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April 1973

Nissen Fundoplication and Esophagitis Secondary to Gastroesophageal Reflux

Author Affiliations

From the Department of Surgery, Abraham Lincoln School of Medicine, University of Illinois at the Medical Center, Chicago.

Arch Surg. 1973;106(4):588-592. doi:10.1001/archsurg.1973.01350160200035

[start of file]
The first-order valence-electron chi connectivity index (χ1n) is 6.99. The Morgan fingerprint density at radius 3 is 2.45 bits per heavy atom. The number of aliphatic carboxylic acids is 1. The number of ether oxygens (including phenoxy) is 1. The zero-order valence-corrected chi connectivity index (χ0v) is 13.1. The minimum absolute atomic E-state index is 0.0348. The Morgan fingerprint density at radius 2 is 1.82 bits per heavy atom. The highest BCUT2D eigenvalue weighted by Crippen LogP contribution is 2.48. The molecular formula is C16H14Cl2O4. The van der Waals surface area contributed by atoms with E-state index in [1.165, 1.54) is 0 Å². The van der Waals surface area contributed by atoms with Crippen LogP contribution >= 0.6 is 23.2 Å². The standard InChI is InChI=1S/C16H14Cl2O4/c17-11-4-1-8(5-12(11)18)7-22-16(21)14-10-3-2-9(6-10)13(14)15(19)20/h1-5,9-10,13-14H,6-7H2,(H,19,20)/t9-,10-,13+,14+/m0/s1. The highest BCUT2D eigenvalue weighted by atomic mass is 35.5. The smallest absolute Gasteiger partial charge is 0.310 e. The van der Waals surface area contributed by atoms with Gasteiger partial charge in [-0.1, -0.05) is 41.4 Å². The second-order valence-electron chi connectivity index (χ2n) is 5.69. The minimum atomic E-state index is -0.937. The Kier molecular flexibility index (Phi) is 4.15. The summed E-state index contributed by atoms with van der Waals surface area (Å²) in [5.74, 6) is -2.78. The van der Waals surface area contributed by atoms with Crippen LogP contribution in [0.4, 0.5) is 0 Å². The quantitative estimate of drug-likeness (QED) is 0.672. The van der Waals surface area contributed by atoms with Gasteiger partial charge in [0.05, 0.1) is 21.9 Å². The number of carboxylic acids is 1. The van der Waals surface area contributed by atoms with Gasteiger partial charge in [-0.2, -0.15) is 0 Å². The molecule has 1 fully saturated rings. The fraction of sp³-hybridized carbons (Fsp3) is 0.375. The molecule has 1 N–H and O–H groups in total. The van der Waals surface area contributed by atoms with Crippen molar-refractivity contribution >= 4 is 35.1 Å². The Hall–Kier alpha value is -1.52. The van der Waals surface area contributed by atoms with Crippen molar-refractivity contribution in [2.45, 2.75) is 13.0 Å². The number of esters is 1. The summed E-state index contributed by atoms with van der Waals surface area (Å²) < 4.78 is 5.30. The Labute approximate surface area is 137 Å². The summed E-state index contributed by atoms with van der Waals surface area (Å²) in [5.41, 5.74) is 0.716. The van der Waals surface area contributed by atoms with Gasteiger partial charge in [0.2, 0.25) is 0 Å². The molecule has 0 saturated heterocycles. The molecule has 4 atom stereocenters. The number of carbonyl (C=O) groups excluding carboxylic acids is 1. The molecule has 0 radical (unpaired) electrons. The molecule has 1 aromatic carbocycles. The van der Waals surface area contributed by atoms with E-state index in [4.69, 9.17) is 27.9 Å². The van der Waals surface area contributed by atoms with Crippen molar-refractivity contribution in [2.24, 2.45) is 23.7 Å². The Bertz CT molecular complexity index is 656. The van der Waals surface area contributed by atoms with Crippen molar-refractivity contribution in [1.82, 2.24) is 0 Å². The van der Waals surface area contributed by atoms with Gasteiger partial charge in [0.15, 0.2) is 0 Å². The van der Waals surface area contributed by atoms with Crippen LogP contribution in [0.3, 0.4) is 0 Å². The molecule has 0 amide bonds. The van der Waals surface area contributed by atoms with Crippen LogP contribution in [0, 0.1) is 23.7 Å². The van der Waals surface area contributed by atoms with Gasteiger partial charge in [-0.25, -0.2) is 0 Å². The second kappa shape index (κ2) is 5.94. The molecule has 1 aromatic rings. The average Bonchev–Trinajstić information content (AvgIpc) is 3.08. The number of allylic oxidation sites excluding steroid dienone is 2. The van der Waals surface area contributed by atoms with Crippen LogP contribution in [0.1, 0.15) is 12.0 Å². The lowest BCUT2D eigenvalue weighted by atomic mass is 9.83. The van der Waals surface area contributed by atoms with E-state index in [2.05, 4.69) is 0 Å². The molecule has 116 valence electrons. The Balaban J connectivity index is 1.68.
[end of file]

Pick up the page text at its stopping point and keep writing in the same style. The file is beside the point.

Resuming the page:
This study reports the results of 26 patients with documented reflux esophagitis treated with the Nissen fundoplication procedure after failing a conservative therapy trial. In all patients in which the plication remained intact (96%), reflux was prevented and esophagitis healed. In five of the 26 patients, symptoms persisted despite the abatement of reflux and resolution of the esophagitis. This was determined to be on the basis of persistent esophageal spasm unrelated to the reflux esophagitis. The mean resting lower esophageal sphincter (LES) pressure was significantly diminished from normal in 11 patients failing conservative therapy. This was increased postoperatively, approaching normal. The initial mean resting LES pressure in eight patients responding to medical nonoperative therapy was not significantly different from normal. After therapy, there was no significant rise in the mean LES pressure. This is interpreted to mean that it is probably possible to identify those patients with reflux esophagitis who will respond to conservative management.

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